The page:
Cataract extraction; Cataract surgery
Cataract removal is surgery to remove a clouded lens (cataract) from the eye. Cataracts are removed to help you see better. The procedure almost always includes placing an artificial lens (IOL) in the eye.
Cataract surgery is an outpatient procedure. This means you likely do not have to stay overnight at a hospital. The surgery is performed by an ophthalmologist. This is a medical doctor who specializes in eye diseases and eye surgery.
Adults are usually awake for the procedure. Numbing medicine (local anesthesia) is given using eyedrops or a shot. This blocks pain. You will also get medicine to help you relax. Children usually receive general anesthesia. This makes them unconscious and unable to feel pain.
The doctor uses a special microscope to view the eye. A small cut (incision) is made in the eye.
The lens is removed in one of the following ways, depending on the type of cataract:
After the cataract is removed, a manmade lens, called an intraocular lens (IOL), is usually placed into the eye to restore the focusing power of the lens (cataract). It helps improve your vision.
The doctor may close the incision with very small stitches. Usually, a self-sealing (sutureless) method is used. If you have stitches, they may need to be removed later.
The surgery lasts less than half an hour. Most times, just one eye is done. If you have cataracts in both eyes, your doctor may suggest waiting at least 1 to 2 weeks between each surgery.
The normal lens of the eye is clear (transparent). As a cataract develops, the lens becomes cloudy. This blocks light from entering your eye. Without enough light, you cannot see as clearly.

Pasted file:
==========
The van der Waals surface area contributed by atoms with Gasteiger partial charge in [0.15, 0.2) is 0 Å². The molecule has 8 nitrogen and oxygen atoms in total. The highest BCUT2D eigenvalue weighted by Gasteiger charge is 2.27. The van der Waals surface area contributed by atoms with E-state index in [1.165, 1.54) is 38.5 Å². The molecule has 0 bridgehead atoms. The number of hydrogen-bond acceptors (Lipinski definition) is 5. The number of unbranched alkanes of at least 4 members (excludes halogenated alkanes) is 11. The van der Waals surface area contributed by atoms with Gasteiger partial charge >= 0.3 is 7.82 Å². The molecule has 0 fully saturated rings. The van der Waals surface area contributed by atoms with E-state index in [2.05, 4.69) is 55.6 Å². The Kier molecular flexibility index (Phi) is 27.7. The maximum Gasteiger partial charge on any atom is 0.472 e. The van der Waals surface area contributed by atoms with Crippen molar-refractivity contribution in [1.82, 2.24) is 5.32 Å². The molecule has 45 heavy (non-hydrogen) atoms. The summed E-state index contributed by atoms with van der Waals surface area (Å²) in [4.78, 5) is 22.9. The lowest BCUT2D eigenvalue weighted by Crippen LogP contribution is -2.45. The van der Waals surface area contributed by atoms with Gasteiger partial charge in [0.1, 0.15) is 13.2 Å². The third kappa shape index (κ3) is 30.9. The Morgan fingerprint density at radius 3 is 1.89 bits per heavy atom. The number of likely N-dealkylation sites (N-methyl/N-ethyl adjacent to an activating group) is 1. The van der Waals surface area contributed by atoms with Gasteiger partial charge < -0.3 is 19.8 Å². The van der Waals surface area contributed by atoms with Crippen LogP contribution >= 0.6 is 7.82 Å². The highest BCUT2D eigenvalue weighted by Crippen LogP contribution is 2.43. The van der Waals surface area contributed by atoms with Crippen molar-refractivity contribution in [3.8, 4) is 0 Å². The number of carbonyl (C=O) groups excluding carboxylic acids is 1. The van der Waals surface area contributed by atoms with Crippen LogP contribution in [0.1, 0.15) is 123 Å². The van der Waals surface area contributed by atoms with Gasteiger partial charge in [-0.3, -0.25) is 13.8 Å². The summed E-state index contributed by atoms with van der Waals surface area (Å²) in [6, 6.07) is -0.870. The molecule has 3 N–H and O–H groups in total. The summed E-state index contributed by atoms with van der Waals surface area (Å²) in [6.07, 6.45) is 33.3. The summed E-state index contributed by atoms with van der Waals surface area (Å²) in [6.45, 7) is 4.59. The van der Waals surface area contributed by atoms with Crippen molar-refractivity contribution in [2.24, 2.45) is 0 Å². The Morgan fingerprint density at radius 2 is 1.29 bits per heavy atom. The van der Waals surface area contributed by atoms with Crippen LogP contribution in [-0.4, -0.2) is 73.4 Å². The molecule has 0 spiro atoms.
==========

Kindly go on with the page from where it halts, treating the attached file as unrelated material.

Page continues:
Cataracts are painless. They are most often seen in older adults. Sometimes, children are born with them. Cataract surgery is usually done if you cannot see well enough because of cataracts. Cataracts usually do not damage your eye, so you and your eye doctor can decide when surgery is right for you.
In rare cases, the entire lens cannot be removed. If this happens, a procedure to remove all of the lens fragments will be done at a later time. Afterward, vision can still be improved.
Very rare complications can include infection and bleeding. This can lead to permanent vision problems.
Before surgery, you will have a complete eye exam and eye tests by the ophthalmologist.
The doctor will use ultrasound or a laser scanning device to measure your eye. These tests help determine the best IOL for you. Usually, the doctor will try to choose an IOL that can allow you to see without glasses or contact lenses after surgery. Be sure you understand what your vision will be like after the IOL is implanted.
Your doctor may prescribe eyedrops before the surgery. Follow instructions exactly on how to use the drops.
Before you go home, you may receive the following:
You will need to have someone drive you home after surgery.
You will usually have a follow-up exam with your doctor the next day. If you had stitches, you will need to make an appointment to have them removed.
Tips for recovering after cataract surgery:
Recovery takes about 2 weeks. If you need new glasses or contact lenses, you can usually have them fitted at that time. Keep your follow-up visit with your doctor.
Most people do well and recover quickly after cataract surgery.
If a person has other eye problems, such as glaucoma or macular degeneration, the surgery may be more difficult or the outcome may not be as good.
American Academy of Ophthalmology Cataract and Anterior Segment Panel. Preferred Practice Pattern Guidelines. Cataract in the Adult Eye. Available at: www.aao.org/preferred-practice-pattern/cataract-in-adult-eye-ppp--october-2011. Accessed September 10, 2015.
Moorman C. Cataract surgery. In: Spaeth GL. Danensh-Meyer HV, Goldberg I, Kampik A, eds. Ophthalmic Surgery: Principles and Practice. 4th ed. Philadelphia, PA: Elsevier; 2012:chap 4.
Tipperman R. Cataracts. In: Gault JA, Vender JF. Ophthalmology Secrets in Color. 4th ed. Philadelphia, PA: Elsevier; 2015:chap 21.
Wevill M. Epidemiology, pathophysiology, causes, morphology, and visual effects of cataract. In: Yanoff M, Duker JS, eds. Ophthalmology. 4th ed. Philadelphia, PA: Elsevier Saunders; 2014:chap 5.17.BACK TO TOP
Review Date: 8/11/2015
Reviewed By: Franklin W. Lusby, MD, ophthalmologist, Lusby Vision Institute, La Jolla, CA. Also reviewed by David Zieve, MD, MHA, Isla Ogilvie, PhD, and the A.D.A.M. Editorial team.
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